I'm at the Force 2016 conference in Portland, which is about the future of research communications and e-scholarship. Clear communication of research findings is imperative for many reasons -- from persuading funders to support a project to informing the public about how a new finding can improve their lives.
A major barrier to clear communication is the "curse of knowledge"-- once we know something it is very hard to realize that not everybody else knows it too. Getting outside our own heads is, and will always be, a challenge.
To illustrate this Christie Nicholson of the Alda Center presented the enclosed two sentence description of a Red Sox - Yankees game in 2010. There's so much implicit knowledge packed in these two sentences, which we realized by trying to explain it to people who are not familiar with basbeball.
You need to know all these things to understand this passage fully:
That the Yankees and Red Sox are fierce rivals
What rivalry means
That baseball is divided into divisions called "innings," which are themselves divided into a "top" and "bottom"
That the home team bats at the bottom of each inning
What a home team is
What the object of baseball is
How the field is arranged
How the game is played
What an "ace reliever" is
What a one-out walk accomplishes
What one out means
How many outs are needed to end the inning
What "strike out swinging" means
Why this ended the game
And many other things too, no doubt. Whew! No wonder people default to jargon and in-group talk.
Making something truly clear to someone who has no context for it is hard. But it's not impossible if we consciously and deliberately step outside yourselves.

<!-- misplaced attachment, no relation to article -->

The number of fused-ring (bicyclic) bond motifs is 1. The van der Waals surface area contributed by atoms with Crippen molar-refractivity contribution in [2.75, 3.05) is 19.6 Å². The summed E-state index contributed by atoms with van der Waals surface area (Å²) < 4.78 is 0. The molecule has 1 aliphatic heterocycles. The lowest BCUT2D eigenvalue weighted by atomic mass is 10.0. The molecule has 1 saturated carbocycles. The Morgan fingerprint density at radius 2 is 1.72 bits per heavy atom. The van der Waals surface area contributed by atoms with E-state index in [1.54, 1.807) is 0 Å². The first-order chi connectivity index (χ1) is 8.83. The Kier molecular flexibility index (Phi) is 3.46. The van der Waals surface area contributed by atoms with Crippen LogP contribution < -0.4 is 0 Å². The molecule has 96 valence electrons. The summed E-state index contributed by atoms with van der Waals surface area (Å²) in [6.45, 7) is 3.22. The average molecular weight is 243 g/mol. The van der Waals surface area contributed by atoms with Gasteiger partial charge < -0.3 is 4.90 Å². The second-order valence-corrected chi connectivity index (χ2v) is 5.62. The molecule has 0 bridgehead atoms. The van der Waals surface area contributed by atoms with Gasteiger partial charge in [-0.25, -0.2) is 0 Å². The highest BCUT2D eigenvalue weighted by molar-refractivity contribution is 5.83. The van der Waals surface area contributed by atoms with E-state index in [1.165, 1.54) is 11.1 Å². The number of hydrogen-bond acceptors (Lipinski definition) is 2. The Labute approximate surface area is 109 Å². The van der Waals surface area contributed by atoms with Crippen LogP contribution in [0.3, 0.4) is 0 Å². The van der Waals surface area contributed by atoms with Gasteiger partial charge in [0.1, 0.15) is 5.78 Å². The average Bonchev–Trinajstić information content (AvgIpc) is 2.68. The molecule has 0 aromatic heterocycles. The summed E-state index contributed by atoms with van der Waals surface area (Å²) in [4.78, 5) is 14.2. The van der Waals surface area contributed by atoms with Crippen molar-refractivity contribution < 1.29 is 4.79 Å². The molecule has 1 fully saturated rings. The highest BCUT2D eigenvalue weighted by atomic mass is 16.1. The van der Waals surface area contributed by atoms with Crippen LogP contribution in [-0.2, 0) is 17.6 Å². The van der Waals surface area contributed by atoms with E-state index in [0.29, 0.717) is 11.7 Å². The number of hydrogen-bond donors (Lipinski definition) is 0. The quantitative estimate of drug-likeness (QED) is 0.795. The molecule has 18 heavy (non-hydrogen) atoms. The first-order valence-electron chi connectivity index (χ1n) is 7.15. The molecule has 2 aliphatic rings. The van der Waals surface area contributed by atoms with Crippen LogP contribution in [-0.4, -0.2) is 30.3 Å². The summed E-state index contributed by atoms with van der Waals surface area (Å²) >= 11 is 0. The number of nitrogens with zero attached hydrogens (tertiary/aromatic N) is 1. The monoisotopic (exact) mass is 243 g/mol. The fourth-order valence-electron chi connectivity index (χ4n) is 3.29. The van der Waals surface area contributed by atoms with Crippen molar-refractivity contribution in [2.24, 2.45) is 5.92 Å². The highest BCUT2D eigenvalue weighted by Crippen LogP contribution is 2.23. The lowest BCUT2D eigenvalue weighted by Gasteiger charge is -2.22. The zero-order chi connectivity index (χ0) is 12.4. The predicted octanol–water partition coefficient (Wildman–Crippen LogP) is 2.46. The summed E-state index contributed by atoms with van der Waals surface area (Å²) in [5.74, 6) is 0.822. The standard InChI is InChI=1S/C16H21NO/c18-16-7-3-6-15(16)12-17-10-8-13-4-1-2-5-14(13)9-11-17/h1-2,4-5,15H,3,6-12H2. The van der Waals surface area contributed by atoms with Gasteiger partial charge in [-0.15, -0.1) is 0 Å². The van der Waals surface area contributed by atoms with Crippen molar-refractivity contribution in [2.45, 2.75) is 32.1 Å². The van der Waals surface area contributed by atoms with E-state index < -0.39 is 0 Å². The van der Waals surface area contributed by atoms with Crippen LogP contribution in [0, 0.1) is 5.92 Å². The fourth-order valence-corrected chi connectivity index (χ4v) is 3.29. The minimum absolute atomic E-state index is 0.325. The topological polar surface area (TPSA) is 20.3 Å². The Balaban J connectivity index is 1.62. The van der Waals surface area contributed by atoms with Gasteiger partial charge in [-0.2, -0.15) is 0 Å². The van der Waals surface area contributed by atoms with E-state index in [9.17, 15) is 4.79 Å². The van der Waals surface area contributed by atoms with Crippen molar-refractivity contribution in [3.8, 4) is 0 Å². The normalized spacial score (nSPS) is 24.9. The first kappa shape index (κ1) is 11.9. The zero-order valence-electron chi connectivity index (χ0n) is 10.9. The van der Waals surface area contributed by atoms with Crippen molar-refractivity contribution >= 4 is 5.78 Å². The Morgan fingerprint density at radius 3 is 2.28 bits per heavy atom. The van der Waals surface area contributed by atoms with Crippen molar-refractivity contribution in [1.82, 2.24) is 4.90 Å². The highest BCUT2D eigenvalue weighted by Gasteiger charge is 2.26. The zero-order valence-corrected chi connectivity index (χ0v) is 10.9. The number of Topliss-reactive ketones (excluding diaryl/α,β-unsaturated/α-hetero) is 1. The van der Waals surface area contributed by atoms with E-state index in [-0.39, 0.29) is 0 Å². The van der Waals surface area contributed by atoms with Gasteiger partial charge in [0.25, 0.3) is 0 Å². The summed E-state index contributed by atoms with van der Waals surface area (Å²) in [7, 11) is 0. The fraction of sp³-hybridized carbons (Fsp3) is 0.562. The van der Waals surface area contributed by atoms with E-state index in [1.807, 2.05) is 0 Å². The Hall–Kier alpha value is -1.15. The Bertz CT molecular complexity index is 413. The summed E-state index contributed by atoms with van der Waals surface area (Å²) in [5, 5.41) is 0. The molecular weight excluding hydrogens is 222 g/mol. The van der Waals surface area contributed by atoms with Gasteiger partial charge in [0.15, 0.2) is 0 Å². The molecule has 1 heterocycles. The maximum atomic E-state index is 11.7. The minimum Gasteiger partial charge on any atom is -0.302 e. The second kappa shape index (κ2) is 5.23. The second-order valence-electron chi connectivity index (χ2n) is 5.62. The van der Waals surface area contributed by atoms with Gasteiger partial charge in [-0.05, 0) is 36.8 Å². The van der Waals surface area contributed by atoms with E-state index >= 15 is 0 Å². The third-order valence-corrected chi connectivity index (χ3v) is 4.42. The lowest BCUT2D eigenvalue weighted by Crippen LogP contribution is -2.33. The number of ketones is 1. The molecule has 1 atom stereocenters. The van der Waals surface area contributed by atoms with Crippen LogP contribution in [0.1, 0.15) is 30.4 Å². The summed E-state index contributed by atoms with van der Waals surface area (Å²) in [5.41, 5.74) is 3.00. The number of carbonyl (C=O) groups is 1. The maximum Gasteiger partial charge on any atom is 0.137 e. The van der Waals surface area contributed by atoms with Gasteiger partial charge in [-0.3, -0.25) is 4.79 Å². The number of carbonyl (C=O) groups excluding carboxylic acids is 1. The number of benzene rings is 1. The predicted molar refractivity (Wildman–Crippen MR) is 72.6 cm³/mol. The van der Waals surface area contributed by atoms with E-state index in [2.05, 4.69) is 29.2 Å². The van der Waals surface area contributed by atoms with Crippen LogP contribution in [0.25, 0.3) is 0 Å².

Charles S. Hirsch, New York City's Chief Medical Examiner on September 11, 2001, passed away last Friday. He was 79.
In 2001 I was living in Evanston. I must confess that I was not aware that Hirsch immediately led the charge to identify victims of the attacks, breaking his own ribs at Ground Zero in his rush to the scene. By 2005 I was living in Manhattan. One day I found myself at Todaro's, the inimitable deli on 2nd Avenue that is near NYU Medical Center. (I worked in the library.) Hirsch was on the faculty at NYU, and his facility to inspect the victim's remains was at the southern tip of the medical center complex. There he was at Todaro's, and we briefly struck up a chat.
The humility and courtesy of the City's Chief Medical Examiner was wonderful. Hirsch offered the usual apologies for never entering the library anymore, I offered the usual assurances that this was ok as long as he had the information he needed.
Later I attended a talk by Hirsch at the Medical Center, where he gave an update on his progress and offered anew his promise to never ever give up in his quest to identify the remains. He kept it.
Geoffrey Stone is out with a tart Huff Post about how the Senate Republicans should address the nomination of Merrick Garland to the Supreme Court. Stone, formerly the Dean of the University of Chicago Law School and still a professor there, knows whereof he speaks.
Stone's main contention is that the "advise-and-consent" function of the Senate requires confirmation of Supreme Court nominees who are qualified and within the mainstream of jurisprudence. Garland easily and gracefully passes both of these tests. Thus, says Stone, the Senate should expeditiously confirm Garland.
Of course, the GOP is still refusing to hold a hearing on Garland's nomination. In their telling, the next President should determine this nomination because we are in an election year. Of course, Presidential terms last for four years and Presidential responsibilities are in force for the entire length of that term.
The GOP's argument is laughably pathetic. The real reason for the stall, of course, is to preserve a conservative Supreme Court after the death of Antonin Scalia.
In Stone's view, such considerations should not matter. Garland is qualified, Garland is mainstream, Garland should be confirmed.
I'll grant the Senate GOP a little more slack. Hold the hearing, and then vote to deny Garland a seat on the court. If he's so objectionable, have the courage of your convictions.